PHP Graphics Drawing Arcs, Ellipses, and Circles - Web Development and Design | Tutorial for Java, PHP, HTML, Javascript PHP Graphics Drawing Arcs, Ellipses, and Circles - Web Development and Design | Tutorial for Java, PHP, HTML, Javascript

Sunday, June 23, 2019

PHP Graphics

Drawing Arcs, Ellipses, and Circles

Problem

You want to draw open or filled curves. For example, you want to draw a pie chart showing the results of a user poll.

Solution

To draw an arc, use ImageArc():

ImageArc(\$image, \$x, \$y, \$width, \$height, \$start, \$end, \$color);

To draw an ellipse, use ImageEllipse():

ImageEllipse(\$image, \$x, \$y, \$width, \$height, \$color);

To draw a circle, use ImageEllipse(), and use the same value for both \$width and \$height:

ImageEllipse(\$image, \$x, \$y, \$diameter, \$diameter, \$color);

Discussion

Because the ImageArc() function is highly flexible, you can create many types of curves.Like many GD functions, the first parameter is the canvas. The next two parameters are the x and y coordinates for the center position of the arc. After that comes the arc width and height.

The sixth and seventh parameters are the starting and ending angles, in degrees. A value of 0 is at three o’clock. The arc then moves clockwise, so 90 is at six o’clock, 180 is at nine o’clock, and 270 is at the top of the hour. (Be careful—this behavior is not consistent among all GD functions. For example, when you rotate text, you turn in a counter‐clockwise direction.) Because the arc’s center is located at (\$x,\$y), if you draw a semicircle from 0 to 180, it doesn’t start at (\$x,\$y); instead, it begins at (\$x+ (\$diameter/2),\$y).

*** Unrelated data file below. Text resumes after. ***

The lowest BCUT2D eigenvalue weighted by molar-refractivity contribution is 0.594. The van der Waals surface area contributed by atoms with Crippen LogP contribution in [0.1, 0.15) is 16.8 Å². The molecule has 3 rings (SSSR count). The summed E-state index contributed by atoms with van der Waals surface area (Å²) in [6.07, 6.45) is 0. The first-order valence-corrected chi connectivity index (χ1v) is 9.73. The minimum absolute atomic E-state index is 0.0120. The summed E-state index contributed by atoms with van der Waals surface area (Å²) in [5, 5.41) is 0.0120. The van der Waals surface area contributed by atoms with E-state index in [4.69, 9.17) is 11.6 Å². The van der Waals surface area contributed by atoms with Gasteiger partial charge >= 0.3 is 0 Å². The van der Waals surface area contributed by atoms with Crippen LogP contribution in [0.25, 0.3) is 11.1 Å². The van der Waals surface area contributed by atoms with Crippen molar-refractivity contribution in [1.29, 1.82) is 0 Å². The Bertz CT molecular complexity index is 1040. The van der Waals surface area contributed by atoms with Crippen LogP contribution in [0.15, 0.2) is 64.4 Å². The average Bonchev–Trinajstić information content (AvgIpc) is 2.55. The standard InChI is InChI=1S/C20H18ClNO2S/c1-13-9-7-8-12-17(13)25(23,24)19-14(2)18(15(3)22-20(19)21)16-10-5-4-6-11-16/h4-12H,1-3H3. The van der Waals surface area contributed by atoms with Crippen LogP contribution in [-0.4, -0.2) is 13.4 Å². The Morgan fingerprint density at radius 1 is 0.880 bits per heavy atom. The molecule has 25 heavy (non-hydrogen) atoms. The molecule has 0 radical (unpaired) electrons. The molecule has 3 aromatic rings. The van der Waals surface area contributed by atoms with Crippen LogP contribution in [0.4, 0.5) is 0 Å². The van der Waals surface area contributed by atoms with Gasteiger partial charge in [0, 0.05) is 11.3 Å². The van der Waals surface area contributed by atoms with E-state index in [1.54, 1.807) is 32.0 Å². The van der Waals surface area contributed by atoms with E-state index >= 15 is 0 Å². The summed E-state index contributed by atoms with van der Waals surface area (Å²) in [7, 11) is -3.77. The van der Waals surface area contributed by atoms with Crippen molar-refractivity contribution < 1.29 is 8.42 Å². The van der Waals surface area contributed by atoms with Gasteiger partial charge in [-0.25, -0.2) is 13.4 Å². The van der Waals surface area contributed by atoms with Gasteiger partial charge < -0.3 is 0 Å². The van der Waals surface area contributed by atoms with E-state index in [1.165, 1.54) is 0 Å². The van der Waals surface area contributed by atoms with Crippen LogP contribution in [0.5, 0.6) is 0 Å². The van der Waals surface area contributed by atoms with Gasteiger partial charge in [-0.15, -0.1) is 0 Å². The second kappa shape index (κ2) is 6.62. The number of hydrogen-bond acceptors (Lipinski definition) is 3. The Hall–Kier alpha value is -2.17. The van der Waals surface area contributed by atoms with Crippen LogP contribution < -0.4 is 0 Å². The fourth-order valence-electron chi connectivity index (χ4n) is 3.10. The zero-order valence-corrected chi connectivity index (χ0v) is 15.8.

As usual, the last parameter is the arc color.

The ImageEllipse() function is similar ImageArc(), except that the starting and ending angles are omitted because they’re hardcoded to 0 and 360. Because a circle is an ellipse with the same width and height, to draw a circle, set both numbers to the diameter of the circle.

For example, this draws an open black circle with a diameter of 100 pixels centered on the canvas, as shown in the left half of figure:

\$size = 100;
\$image = ImageCreateTrueColor(\$size, \$size);

\$background_color = 0xFFFFFF; // white
ImageFilledRectangle(\$image, 0, 0, \$size - 1, \$size - 1, \$background_color);

\$black = 0x000000;
ImageEllipse(\$image, \$size / 2, \$size / 2, \$size - 1, \$size - 1, \$black);

To produce a solid ellipse or circle, call ImageFilledEllipse():

ImageFilledEllipse(\$image, \$size / 2, \$size / 2, \$size - 1, \$size - 1, \$black);

The output is shown in the right half of Figure.

Figure  An open black circle and a filled black circle

There is also an ImageFilledArc() function. It takes an additional final parameter that describes the fill style. Use IMG_ARC_CHORD to connect the start and end points of the arc with a straight line or IMG_ARC_PIE to only draw the arc itself. To avoid filling the arc, use IMG_ARC_NOFILL. These can be bitwise ored together in a variety of combinations to create pie wedges and other interesting shapes. For example:

\$styles = [IMG_ARC_PIE,
IMG_ARC_CHORD,
IMG_ARC_PIE | IMG_ARC_NOFILL,
IMG_ARC_PIE | IMG_ARC_NOFILL | IMG_ARC_EDGED];

\$size = 100;
\$image = ImageCreateTrueColor(\$size * count(\$styles), \$size);

\$background_color = 0xFFFFFF; // white
ImageFilledRectangle(\$image, 0, 0,
\$size * count(\$styles) - 1, \$size * count(\$styles) - 1, \$background_color);
\$black = 0x000000; // aka 0

for (\$i = 0; \$i < count(\$styles); \$i++) {
ImageFilledArc(\$image, \$size / 2 + \$i * \$size, \$size / 2,
\$size - 1, \$size - 1, 0, 135, \$black, \$styles[\$i]);
}

ImagePNG(\$image);
ImageDestroy(\$image);

This generates the shapes in Figure.
Figure  An assortment of pie wedges